bumi and kyaaaaa
guessing their age difference from that family photo, if bumi is 10 years older than tenzin, he’s 10-11 in that photo and kya looks like 2 so idk i guess a strapping 16 year old bumi and 8 year old kya lol
Monstrous Regiment, Terry Pratchett (via blackboardmonitor)
Cassie, Book #44: The Unexpected, pg. 78 (by K.A. Applegate)
My second entry for Month of Love! This week’s theme was favorite love story and I gotta say, it was too hard to pick just one out of the twenty some-odd that I came up with.
I always come back to the knight/noble lady trope because I’m cheesy and it’s the best. It’s also a Valentine’s Day image for m’lady (hah) and I because I call her that so often.
Ink and digital.
My mom teaches Kindergarten and I went to her classroom a few days ago and saw what appeared to be a small shrine dedicated to Jodie Foster in the corner of the room and I had literally no idea why it was there, so I asked my mom about it and she said it’s where the kids can go to tattle on each other so they don’t always do it to her
So basically my mom tells her little Kindergarteners to tell on each other to a magazine clipping of Jodie Foster that they call Miss Tattle and if you don’t think that’s the funniest thing then get out of my face
"Respect is meat and drink to a witch. Without respect, you ain’t got a thing. She doesn’t get much respect, our Miss Level."
That was true. People didn’t respect Miss Level. They liked her, in an unthinking sort of way, and that was it. Mistress Weatherwax was right, and Tiffany wished she wasn’t.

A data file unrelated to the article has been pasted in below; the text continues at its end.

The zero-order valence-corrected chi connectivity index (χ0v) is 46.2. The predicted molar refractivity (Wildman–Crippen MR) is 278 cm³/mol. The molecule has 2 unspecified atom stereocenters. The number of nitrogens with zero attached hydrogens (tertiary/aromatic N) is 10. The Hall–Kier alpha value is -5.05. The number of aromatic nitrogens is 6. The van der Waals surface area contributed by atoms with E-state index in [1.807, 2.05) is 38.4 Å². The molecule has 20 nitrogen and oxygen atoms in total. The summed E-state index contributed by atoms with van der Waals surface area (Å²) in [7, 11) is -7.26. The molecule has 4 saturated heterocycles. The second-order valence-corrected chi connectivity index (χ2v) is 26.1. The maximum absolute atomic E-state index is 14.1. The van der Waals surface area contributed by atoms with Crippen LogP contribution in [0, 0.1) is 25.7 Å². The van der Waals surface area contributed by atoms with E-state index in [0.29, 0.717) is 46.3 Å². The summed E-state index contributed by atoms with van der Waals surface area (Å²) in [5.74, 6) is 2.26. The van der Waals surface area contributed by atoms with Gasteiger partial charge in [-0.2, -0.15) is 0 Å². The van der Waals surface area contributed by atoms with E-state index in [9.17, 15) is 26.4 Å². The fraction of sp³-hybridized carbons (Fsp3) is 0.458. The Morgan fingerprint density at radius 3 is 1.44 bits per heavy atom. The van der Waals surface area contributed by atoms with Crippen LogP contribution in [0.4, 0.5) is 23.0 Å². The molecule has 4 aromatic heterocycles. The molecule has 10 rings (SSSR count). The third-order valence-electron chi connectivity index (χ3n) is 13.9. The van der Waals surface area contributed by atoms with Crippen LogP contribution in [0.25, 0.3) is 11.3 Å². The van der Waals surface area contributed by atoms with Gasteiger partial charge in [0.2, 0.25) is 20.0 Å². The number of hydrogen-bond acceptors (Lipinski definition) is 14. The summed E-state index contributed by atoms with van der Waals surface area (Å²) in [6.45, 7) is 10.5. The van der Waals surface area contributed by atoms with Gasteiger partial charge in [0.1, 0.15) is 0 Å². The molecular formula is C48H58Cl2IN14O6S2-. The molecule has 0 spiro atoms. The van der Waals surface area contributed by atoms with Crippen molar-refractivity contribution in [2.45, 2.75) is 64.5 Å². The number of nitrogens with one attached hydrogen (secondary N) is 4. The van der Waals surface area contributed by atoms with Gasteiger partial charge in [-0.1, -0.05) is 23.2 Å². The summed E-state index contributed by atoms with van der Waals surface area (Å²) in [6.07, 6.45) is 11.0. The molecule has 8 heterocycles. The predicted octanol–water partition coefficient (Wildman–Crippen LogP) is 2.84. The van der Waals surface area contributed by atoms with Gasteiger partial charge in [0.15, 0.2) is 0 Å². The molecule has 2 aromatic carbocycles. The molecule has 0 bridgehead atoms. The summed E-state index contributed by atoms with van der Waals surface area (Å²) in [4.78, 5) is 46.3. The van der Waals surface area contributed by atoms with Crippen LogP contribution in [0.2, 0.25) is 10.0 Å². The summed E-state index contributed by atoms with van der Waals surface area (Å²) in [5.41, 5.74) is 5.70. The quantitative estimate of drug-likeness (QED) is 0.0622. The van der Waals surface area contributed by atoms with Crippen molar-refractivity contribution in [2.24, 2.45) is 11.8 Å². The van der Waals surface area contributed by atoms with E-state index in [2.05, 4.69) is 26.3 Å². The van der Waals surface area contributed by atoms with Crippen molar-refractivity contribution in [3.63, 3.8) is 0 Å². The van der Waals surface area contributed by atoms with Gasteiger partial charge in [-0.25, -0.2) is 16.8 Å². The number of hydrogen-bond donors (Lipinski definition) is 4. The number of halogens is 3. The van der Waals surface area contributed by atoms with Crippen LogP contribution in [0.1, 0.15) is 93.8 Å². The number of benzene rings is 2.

"Why did you and Miss Tick send me to her, then?" she said.
"Because she likes people," said the witch, striding ahead. "She cares about ‘em. Even the stupid, mean, drooling ones, the mothers with the runny babies and no sense, the feckless and the silly and the fools who treat her like some kind of servant.
Now that’s what I call magic — seein’ all that, dealin’ with all that, and still goin’ on. It’s sittin’ up all night with some poor old man who’s leavin’ the world, taking away such pain as you can, comfortin’ their terror, seein’ ‘em safely on their way … and then cleanin’ ‘em up, layin’ ‘em out, making ‘em neat for the funeral, and helpin’ the weeping widow strip the bed and wash the sheets — which is, let me tell you, no errand for the fainthearted — and stayin’ up the next night to watch over the coffin before the funeral, and then going home and sitting down for five minutes before some shouting angry man comes bangin’ on your door ‘cuz his wife’s havin’ difficulty givin’ birth to their first child and the midwife’s at her wits’ end and then getting up and fetching your bag and and going out again …
We all do that, in our own way, and she does it better’n me, if I was to put my hand on my heart. That is the root and heart and soul and center of witchcraft, that is. The soul and center!” Mistress Weatherwax smacked her fist into her hand, hammering out her words. “The … soul … and … center!”
Echoes came back from the trees in the sudden silence. Even the grasshoppers by the side of the track had stopped sizzling.
"And Mrs. Earwig," said Mistress Weatherwax, her voice sinking into a growl, "Mrs. Earwig tells her girls it’s about cosmic balances and stars and circles and colors and wands and … and toys, nothing but toys!” She sniffed. “Oh, I daresay they’re all very well as decoration, somethin’ nice to look at while you’re workin’, somethin’ for show, but the start and finish, the start and finish, is helpin’ people when life is on the edge. Even people you don’t like. Stars is easy. People is hard.”
She stopped talking. It was several seconds before birds began to sing again.
"Anyway, that’s what I think," she added in the tones of someone who suspects that she might have gone just a bit further than she meant to.
~ Terry Pratchett, A Hat Full of Sky
Image by Alicia-mb.